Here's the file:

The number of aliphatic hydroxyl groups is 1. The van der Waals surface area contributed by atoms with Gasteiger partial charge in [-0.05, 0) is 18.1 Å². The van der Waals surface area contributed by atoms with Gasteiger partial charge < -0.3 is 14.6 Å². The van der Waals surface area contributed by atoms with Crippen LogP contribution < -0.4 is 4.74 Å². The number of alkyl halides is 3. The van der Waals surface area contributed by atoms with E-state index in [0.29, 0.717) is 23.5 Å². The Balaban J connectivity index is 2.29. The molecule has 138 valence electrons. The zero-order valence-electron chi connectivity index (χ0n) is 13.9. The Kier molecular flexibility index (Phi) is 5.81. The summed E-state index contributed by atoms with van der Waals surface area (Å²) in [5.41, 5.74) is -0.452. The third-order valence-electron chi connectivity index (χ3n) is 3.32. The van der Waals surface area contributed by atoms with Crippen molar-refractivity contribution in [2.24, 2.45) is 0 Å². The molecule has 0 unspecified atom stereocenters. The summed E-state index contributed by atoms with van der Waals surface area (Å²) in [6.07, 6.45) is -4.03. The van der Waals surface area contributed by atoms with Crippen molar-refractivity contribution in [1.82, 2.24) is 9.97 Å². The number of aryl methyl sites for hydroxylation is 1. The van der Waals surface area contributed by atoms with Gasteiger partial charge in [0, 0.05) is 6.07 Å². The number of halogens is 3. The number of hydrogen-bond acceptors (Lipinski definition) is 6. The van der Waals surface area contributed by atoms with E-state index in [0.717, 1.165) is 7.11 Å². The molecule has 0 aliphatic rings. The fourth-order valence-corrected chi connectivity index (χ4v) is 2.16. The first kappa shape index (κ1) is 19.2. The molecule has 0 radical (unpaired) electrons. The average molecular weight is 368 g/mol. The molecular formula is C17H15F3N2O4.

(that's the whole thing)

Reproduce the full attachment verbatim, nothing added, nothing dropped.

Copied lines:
The number of aliphatic hydroxyl groups is 1. The van der Waals surface area contributed by atoms with Gasteiger partial charge in [-0.05, 0) is 18.1 Å². The van der Waals surface area contributed by atoms with Gasteiger partial charge < -0.3 is 14.6 Å². The van der Waals surface area contributed by atoms with Crippen LogP contribution < -0.4 is 4.74 Å². The number of alkyl halides is 3. The van der Waals surface area contributed by atoms with E-state index in [0.29, 0.717) is 23.5 Å². The Balaban J connectivity index is 2.29. The molecule has 138 valence electrons. The zero-order valence-electron chi connectivity index (χ0n) is 13.9. The Kier molecular flexibility index (Phi) is 5.81. The summed E-state index contributed by atoms with van der Waals surface area (Å²) in [5.41, 5.74) is -0.452. The third-order valence-electron chi connectivity index (χ3n) is 3.32. The van der Waals surface area contributed by atoms with Crippen molar-refractivity contribution in [2.24, 2.45) is 0 Å². The molecule has 0 unspecified atom stereocenters. The summed E-state index contributed by atoms with van der Waals surface area (Å²) in [6.07, 6.45) is -4.03. The van der Waals surface area contributed by atoms with Crippen molar-refractivity contribution in [1.82, 2.24) is 9.97 Å². The number of aryl methyl sites for hydroxylation is 1. The van der Waals surface area contributed by atoms with Gasteiger partial charge in [0, 0.05) is 6.07 Å². The number of halogens is 3. The number of hydrogen-bond acceptors (Lipinski definition) is 6. The van der Waals surface area contributed by atoms with E-state index in [0.717, 1.165) is 7.11 Å². The molecule has 0 aliphatic rings. The fourth-order valence-corrected chi connectivity index (χ4v) is 2.16. The first kappa shape index (κ1) is 19.2. The molecule has 0 radical (unpaired) electrons. The average molecular weight is 368 g/mol. The molecular formula is C17H15F3N2O4.